The more reactive we are to people and events, the more dispersed our awareness is and this draws away from the ability of the practitioner of the yoga to create and maintain the inner connection to the spiritual force that is pressing to manifest the next phase of the evolutionary development. Thus, it is an essential part of the sadhana to develop, cultivate and stabilize the inner being in a focused status that does not let itself be drawn out into the normal physical, vital, emotional or mental reactions that are experienced in our interactions with the outer world.

This does not imply that we do not participate in the actions in the world, but that the participation is driven by the inner being which remains in constant touch with and tuned to the needs of the spiritual purpose and development. One of the major methods used to do this is the inward separation of the ‘witness” from the ‘doer” in the being. We then begin to observe our thoughts, reactions, feelings, perceptions and all events and activities in the outer world from the status of the witness. With this standpoint, one can remain inwardly calm and dedicated regardless of what is taking place externally. The Bhagavad Gita exemplified this with a teaching that took place on a battlefield. Sri Krishna counseled Arjuna on how to maintain his focus and carry out his divinely ordained action in the world even in the midst of the worst possible conditions under the extremes of warfare, along with all the emotional issues that arose in confronting teachers, respected elders and relatives in the war. The Gita provides an allegory for the inner struggles that we face in all circumstances of life, and provides a comprehensive outline of how to achieve the poise needed to shift from the human to the divine standpoint in one’s interactions in the world.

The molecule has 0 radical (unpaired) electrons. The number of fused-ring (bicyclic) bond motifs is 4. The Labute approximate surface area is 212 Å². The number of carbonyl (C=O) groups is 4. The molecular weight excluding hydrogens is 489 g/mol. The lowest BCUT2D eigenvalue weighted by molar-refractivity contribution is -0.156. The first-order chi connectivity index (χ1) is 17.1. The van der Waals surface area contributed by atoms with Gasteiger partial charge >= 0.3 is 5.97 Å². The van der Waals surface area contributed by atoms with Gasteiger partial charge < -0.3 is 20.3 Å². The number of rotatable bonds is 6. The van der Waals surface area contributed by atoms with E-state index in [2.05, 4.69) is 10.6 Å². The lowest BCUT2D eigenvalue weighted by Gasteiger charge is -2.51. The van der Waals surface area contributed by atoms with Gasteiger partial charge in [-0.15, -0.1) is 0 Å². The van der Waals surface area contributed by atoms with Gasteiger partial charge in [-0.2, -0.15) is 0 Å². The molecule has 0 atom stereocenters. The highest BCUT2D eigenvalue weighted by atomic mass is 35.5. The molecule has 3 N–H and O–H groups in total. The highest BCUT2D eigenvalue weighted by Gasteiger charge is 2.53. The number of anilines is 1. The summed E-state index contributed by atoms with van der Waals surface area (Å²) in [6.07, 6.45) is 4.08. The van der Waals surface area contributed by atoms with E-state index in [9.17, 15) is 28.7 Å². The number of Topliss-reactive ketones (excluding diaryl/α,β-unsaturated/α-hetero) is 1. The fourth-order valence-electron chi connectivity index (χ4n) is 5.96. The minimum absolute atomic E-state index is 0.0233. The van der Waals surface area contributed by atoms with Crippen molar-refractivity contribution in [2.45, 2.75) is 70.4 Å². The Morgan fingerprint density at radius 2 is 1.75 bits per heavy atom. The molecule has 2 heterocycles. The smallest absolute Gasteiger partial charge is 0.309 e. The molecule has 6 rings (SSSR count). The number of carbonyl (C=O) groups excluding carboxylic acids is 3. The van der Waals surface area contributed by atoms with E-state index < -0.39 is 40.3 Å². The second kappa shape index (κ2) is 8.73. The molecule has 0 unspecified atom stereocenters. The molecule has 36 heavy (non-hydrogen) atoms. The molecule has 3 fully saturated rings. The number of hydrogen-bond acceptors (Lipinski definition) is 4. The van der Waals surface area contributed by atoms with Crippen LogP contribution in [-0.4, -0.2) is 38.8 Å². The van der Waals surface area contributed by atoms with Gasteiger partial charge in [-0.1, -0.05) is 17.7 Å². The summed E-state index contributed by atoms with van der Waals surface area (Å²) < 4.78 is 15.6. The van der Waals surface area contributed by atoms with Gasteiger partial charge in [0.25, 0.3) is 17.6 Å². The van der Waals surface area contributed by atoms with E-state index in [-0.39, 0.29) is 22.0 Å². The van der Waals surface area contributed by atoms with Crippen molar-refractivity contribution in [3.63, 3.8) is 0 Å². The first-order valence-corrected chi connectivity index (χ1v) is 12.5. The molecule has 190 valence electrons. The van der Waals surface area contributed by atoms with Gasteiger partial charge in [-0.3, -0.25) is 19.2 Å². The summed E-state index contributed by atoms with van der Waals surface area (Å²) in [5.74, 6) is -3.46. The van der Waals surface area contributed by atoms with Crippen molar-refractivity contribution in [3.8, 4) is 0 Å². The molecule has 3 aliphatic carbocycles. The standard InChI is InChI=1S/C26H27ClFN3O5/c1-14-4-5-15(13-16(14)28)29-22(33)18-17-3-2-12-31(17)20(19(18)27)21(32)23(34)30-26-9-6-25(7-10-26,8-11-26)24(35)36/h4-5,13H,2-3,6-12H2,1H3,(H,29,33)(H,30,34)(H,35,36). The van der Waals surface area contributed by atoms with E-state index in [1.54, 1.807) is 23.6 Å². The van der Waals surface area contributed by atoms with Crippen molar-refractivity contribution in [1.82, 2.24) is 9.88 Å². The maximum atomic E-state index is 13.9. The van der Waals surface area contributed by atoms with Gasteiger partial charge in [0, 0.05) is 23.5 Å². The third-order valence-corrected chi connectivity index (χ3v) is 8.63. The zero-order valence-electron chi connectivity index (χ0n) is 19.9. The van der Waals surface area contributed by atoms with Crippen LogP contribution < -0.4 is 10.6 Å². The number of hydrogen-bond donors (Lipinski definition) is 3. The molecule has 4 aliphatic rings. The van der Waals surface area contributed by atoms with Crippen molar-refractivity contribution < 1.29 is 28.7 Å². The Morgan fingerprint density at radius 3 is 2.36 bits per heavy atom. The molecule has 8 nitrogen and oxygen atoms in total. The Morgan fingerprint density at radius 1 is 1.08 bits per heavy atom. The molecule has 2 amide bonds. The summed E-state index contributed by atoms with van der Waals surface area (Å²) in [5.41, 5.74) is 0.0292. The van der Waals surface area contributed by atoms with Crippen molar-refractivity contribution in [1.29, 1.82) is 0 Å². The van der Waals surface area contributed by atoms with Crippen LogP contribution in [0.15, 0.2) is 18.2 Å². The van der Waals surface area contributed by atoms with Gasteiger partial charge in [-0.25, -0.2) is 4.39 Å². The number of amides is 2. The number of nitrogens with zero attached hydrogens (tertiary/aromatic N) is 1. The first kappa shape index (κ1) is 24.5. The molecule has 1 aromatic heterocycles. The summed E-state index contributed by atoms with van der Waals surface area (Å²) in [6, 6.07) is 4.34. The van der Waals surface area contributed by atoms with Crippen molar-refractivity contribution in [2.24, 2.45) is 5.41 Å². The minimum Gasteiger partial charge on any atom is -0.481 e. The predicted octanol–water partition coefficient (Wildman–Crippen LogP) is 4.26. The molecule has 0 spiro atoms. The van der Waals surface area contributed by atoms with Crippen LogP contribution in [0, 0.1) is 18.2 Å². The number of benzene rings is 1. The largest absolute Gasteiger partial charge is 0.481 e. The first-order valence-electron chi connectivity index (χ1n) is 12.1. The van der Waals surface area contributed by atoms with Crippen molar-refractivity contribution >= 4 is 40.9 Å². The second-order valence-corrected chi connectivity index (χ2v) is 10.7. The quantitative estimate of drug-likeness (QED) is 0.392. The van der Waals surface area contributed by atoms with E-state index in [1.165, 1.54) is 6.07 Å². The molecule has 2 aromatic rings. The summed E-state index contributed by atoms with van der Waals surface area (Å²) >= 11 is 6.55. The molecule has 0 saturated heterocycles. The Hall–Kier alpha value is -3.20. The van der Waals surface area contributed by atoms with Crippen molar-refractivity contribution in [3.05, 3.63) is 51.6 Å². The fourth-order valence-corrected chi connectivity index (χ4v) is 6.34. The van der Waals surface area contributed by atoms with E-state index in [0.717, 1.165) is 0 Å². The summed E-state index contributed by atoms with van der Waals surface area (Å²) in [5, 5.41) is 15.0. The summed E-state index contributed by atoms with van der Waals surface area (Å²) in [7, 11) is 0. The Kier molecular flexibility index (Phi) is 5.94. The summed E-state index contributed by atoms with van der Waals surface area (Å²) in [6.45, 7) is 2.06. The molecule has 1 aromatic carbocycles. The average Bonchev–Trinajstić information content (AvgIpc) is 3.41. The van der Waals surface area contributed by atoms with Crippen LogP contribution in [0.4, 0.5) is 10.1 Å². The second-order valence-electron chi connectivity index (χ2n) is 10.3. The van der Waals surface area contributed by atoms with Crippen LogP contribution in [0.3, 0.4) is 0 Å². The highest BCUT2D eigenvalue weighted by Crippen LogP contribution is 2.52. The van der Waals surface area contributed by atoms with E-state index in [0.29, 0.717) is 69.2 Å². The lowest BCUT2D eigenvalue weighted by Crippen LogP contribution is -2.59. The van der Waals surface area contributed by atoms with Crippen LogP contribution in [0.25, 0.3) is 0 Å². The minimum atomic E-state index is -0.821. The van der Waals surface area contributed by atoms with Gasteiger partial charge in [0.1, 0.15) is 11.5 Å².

Sri Aurobindo observes: “The inner spiritual progress does not depend on outer conditions so much as in the way we react to them from within — that has always been the ultimate verdict of spiritual experience. It is why we insist on taking the right attitude and persisting in it, on an inner state not dependent on outer circumstances, a state of equality and calm, if it cannot be at once of inner happiness, on going more and more within and looking from within outwards instead of living in the surface mind which is always at the mercy of the shocks and blows of life. It is only from that inner state that one can be stronger than life and its disturbing forces and hope to conquer.”

“To remain quiet within, firm in the will to go through, refusing to be disturbed or discouraged by difficulties or fluctuations, that is one of the first things to be learned in the Path. To do otherwise is to encourage the instability of consciousness, the difficulty of keeping experience of which you complain. It is only if you keep quiet and steady within that the lines of experience can go on with some steadiness — though they are never without periods of interruption and fluctuation; but these, if properly treated, can then become periods of assimilation and exhaustion of difficulty rather than denials of sadhana.”

“A spiritual atmosphere is more important than outer conditions; if one can get that and also create one’s own spiritual air to breathe in and live in it, that is the true condition of progress.” Sri Aurobindo, Integral Yoga: Sri Aurobindo’s Teaching and Method of Practice, Chapter 5 Bases of Yoga, Equality, pp. 124-127

Author's Bio: 

Santosh has been studying Sri Aurobindo's writings since 1971 and has a daily blog at He is author of 16 books and is editor-in-chief at Lotus Press. He is president of Institute for Wholistic Education, a non-profit focused on integrating spirituality into daily life.